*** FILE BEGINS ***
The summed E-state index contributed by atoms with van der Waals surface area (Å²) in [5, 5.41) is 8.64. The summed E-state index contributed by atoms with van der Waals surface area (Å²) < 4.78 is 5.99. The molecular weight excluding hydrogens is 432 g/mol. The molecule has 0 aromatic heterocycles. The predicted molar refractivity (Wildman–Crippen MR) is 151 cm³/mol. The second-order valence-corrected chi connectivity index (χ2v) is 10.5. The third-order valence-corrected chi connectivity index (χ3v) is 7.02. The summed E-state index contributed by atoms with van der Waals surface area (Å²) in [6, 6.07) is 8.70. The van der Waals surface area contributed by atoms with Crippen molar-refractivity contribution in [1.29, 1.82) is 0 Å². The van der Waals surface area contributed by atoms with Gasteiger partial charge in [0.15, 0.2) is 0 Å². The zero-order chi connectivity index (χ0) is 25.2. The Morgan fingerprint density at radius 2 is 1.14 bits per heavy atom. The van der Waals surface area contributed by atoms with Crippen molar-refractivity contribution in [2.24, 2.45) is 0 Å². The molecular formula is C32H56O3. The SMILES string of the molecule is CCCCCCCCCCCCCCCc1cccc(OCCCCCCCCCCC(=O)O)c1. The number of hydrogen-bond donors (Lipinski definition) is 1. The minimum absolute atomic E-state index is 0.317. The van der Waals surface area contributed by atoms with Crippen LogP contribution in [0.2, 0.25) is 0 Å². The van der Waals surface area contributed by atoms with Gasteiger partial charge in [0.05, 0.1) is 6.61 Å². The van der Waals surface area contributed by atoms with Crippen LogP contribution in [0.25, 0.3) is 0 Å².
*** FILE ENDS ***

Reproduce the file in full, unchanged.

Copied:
The summed E-state index contributed by atoms with van der Waals surface area (Å²) in [5, 5.41) is 8.64. The summed E-state index contributed by atoms with van der Waals surface area (Å²) < 4.78 is 5.99. The molecular weight excluding hydrogens is 432 g/mol. The molecule has 0 aromatic heterocycles. The predicted molar refractivity (Wildman–Crippen MR) is 151 cm³/mol. The second-order valence-corrected chi connectivity index (χ2v) is 10.5. The third-order valence-corrected chi connectivity index (χ3v) is 7.02. The summed E-state index contributed by atoms with van der Waals surface area (Å²) in [6, 6.07) is 8.70. The van der Waals surface area contributed by atoms with Crippen molar-refractivity contribution in [1.29, 1.82) is 0 Å². The van der Waals surface area contributed by atoms with Gasteiger partial charge in [0.15, 0.2) is 0 Å². The zero-order chi connectivity index (χ0) is 25.2. The Morgan fingerprint density at radius 2 is 1.14 bits per heavy atom. The van der Waals surface area contributed by atoms with Crippen molar-refractivity contribution in [2.24, 2.45) is 0 Å². The molecular formula is C32H56O3. The SMILES string of the molecule is CCCCCCCCCCCCCCCc1cccc(OCCCCCCCCCCC(=O)O)c1. The number of hydrogen-bond donors (Lipinski definition) is 1. The minimum absolute atomic E-state index is 0.317. The van der Waals surface area contributed by atoms with Crippen LogP contribution in [0.2, 0.25) is 0 Å². The van der Waals surface area contributed by atoms with Gasteiger partial charge in [0.05, 0.1) is 6.61 Å². The van der Waals surface area contributed by atoms with Crippen LogP contribution in [0.25, 0.3) is 0 Å².